Everyone is inundated with emails every single day. You get emails from clients, colleagues, superiors, friends and family members.
There are emails you read and let's face it – there are emails you don't read. Too many companies are barking for your attention and you don't have attention to spare.
Marketers need to understand this. Even more importantly, we need to understand the very people we send email campaigns to so we can deliver information they want and desire. We need to understand their roles, lives and interests.
I contend that understanding your own email inbox habits are essential to understanding what makes for great email marketing.
If you think an email, maybe from a digest you subscribed to years ago is so repugnant that you wouldn't want it showing up in your inbox, isn't this something you should (re)consider sending out to your own contacts and clients? Would they want equally repulsive content?
I suppose it's a classic case of “treat people the way you want to be treated” or “treat your list the way you want to be treated.”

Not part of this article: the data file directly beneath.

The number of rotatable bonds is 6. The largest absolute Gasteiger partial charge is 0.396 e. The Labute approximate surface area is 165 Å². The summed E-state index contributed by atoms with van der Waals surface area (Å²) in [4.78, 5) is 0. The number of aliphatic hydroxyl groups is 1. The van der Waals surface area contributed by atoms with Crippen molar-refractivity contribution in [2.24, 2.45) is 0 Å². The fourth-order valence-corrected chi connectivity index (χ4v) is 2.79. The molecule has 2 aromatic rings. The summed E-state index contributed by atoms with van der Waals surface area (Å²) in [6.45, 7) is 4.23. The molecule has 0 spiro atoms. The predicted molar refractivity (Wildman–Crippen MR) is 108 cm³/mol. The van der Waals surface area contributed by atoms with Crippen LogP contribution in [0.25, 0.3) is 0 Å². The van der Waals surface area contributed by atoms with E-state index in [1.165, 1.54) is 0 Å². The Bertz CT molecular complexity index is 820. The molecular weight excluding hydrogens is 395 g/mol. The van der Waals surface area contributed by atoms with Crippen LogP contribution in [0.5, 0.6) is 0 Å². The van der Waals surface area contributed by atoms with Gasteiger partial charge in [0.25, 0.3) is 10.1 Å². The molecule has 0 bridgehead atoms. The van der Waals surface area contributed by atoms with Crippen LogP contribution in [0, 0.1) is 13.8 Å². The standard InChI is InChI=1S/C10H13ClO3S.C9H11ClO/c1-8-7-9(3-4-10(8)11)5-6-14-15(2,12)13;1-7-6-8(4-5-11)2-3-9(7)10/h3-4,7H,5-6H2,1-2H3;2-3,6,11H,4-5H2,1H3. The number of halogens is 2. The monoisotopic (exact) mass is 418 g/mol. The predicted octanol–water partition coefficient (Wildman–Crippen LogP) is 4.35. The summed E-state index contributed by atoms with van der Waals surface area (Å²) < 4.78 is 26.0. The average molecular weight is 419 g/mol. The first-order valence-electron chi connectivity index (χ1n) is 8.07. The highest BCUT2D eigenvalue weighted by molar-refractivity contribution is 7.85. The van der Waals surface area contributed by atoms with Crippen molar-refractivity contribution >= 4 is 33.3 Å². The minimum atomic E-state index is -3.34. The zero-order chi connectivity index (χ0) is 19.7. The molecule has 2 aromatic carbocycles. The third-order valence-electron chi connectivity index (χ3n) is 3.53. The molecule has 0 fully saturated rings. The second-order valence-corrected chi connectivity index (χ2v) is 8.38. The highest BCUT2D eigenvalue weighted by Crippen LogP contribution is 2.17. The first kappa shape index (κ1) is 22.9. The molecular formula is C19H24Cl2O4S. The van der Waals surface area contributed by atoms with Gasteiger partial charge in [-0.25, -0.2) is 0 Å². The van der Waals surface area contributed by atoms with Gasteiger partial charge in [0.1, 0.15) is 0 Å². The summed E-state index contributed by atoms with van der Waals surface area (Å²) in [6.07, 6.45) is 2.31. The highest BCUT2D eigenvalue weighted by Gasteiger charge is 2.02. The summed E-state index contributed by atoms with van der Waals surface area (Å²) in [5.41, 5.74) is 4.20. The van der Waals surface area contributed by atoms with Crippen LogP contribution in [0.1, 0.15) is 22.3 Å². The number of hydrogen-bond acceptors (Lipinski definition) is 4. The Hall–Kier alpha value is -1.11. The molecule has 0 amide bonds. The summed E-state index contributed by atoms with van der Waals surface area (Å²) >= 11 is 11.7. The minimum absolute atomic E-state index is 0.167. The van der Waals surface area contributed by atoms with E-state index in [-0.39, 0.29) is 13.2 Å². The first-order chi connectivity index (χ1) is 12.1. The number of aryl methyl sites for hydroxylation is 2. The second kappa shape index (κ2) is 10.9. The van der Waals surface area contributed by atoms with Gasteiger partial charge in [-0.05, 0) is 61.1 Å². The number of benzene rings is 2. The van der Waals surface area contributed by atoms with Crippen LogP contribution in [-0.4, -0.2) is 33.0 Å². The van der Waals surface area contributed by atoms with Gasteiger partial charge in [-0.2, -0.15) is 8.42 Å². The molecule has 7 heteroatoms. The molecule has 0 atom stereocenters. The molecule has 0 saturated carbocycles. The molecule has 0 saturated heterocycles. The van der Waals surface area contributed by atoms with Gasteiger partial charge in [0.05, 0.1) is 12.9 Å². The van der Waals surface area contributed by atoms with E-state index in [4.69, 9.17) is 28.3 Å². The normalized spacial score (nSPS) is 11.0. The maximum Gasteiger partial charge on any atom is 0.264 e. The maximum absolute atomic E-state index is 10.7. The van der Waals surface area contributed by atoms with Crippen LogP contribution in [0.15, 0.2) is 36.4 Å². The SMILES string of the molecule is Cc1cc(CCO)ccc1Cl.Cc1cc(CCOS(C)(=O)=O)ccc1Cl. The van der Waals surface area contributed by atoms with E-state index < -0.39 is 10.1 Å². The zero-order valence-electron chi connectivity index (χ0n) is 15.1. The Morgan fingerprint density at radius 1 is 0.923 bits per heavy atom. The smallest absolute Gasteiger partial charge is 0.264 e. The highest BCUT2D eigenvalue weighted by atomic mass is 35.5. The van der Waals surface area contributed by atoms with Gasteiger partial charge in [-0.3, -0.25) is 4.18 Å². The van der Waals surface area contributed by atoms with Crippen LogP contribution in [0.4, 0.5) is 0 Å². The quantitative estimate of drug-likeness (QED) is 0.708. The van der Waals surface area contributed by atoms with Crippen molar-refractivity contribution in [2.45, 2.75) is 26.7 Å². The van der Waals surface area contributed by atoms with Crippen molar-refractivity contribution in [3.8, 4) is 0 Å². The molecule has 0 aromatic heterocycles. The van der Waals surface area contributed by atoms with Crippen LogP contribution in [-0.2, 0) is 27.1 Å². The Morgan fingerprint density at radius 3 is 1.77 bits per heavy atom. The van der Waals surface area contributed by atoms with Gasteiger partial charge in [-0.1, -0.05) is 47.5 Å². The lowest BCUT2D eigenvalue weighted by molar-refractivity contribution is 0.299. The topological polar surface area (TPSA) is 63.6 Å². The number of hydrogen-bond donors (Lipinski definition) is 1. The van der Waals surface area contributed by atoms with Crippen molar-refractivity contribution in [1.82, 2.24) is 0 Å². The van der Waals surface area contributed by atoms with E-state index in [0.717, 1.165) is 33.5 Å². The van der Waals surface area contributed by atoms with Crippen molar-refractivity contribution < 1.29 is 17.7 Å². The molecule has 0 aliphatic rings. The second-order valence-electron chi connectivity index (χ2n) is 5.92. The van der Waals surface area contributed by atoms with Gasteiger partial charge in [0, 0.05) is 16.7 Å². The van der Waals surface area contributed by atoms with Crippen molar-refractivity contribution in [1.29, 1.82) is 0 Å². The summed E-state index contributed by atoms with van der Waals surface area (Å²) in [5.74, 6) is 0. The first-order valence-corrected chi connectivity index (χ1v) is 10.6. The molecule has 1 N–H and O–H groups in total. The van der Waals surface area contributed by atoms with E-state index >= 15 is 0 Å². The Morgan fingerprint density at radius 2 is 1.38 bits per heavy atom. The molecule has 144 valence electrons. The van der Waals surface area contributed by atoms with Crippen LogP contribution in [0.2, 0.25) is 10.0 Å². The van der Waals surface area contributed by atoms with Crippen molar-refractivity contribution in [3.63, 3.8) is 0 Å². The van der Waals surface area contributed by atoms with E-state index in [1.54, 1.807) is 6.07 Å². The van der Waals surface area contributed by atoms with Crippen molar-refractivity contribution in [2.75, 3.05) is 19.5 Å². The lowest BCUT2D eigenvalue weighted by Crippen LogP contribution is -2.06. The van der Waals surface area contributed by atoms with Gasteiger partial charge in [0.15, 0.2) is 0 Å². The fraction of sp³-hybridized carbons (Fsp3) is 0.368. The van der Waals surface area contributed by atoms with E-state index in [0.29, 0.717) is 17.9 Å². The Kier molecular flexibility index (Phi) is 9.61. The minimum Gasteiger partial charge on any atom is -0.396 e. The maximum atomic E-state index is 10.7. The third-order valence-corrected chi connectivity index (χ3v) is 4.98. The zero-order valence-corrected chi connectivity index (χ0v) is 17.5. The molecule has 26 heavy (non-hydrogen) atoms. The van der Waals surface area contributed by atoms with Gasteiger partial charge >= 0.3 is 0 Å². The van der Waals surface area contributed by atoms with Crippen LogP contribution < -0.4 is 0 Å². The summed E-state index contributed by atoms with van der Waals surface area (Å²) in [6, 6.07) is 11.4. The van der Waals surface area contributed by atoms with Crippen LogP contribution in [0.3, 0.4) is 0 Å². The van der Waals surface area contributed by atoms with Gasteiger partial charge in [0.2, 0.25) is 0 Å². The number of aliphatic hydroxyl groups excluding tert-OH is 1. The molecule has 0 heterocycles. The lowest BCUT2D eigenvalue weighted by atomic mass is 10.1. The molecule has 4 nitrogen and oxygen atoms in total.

A better question is: Do you know what they want and what they consider repulsive? Understanding who is on the other end of your email marketing initiatives is vital. They have needs, wants and interests and it's up to you to serve them the right content.
In this blog post, I'll talk about a method that few business owners or marketers employ in their email marketing campaigns: Serving content their audience actually wants to consume. I'll also talk about the process to determine what that content can be.
A Tactic To Help You Understand Your Contacts
To properly understand what your contacts do and don't want to consume, do a role reversal. What information would you NOT like to consume if it was sent to your inbox one week? What if it was sent to your inbox in consecutive weeks or months? How would you feel?
Now, think about this. What if a business you bought a product from, now with consent to send you emails, sent you an email with special promotions? Depending on a number of factors, you may like it or you may not.
Now, what if you received a similar email every single week advertising a particular sale at this business? How would you feel? If you'd be leaning towards that 'Subscribe' button, I'd like to welcome you to the 'Rest of Us' club.